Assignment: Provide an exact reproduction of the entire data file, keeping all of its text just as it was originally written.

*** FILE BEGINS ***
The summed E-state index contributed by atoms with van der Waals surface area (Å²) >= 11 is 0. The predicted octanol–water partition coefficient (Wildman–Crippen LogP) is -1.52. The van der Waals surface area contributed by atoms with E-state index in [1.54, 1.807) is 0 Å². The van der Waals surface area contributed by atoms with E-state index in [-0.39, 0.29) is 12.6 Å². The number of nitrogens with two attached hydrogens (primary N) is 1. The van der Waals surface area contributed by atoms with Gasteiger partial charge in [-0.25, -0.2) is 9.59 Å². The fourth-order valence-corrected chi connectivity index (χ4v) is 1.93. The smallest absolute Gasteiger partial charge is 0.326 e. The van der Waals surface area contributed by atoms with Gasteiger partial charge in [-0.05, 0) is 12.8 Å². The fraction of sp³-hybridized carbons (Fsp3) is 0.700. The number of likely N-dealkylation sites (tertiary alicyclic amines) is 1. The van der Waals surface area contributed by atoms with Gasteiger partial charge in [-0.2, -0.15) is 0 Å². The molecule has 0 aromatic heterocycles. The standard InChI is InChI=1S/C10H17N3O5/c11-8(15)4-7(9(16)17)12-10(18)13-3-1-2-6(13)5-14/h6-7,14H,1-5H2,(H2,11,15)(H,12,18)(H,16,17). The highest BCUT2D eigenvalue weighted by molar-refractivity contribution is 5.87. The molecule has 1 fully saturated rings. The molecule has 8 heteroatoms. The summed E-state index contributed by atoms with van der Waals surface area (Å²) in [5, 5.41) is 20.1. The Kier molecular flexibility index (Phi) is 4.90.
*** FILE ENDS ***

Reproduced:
The summed E-state index contributed by atoms with van der Waals surface area (Å²) >= 11 is 0. The predicted octanol–water partition coefficient (Wildman–Crippen LogP) is -1.52. The van der Waals surface area contributed by atoms with E-state index in [1.54, 1.807) is 0 Å². The van der Waals surface area contributed by atoms with E-state index in [-0.39, 0.29) is 12.6 Å². The number of nitrogens with two attached hydrogens (primary N) is 1. The van der Waals surface area contributed by atoms with Gasteiger partial charge in [-0.25, -0.2) is 9.59 Å². The fourth-order valence-corrected chi connectivity index (χ4v) is 1.93. The smallest absolute Gasteiger partial charge is 0.326 e. The van der Waals surface area contributed by atoms with Gasteiger partial charge in [-0.05, 0) is 12.8 Å². The fraction of sp³-hybridized carbons (Fsp3) is 0.700. The number of likely N-dealkylation sites (tertiary alicyclic amines) is 1. The van der Waals surface area contributed by atoms with Gasteiger partial charge in [-0.2, -0.15) is 0 Å². The molecule has 0 aromatic heterocycles. The standard InChI is InChI=1S/C10H17N3O5/c11-8(15)4-7(9(16)17)12-10(18)13-3-1-2-6(13)5-14/h6-7,14H,1-5H2,(H2,11,15)(H,12,18)(H,16,17). The highest BCUT2D eigenvalue weighted by molar-refractivity contribution is 5.87. The molecule has 1 fully saturated rings. The molecule has 8 heteroatoms. The summed E-state index contributed by atoms with van der Waals surface area (Å²) in [5, 5.41) is 20.1. The Kier molecular flexibility index (Phi) is 4.90.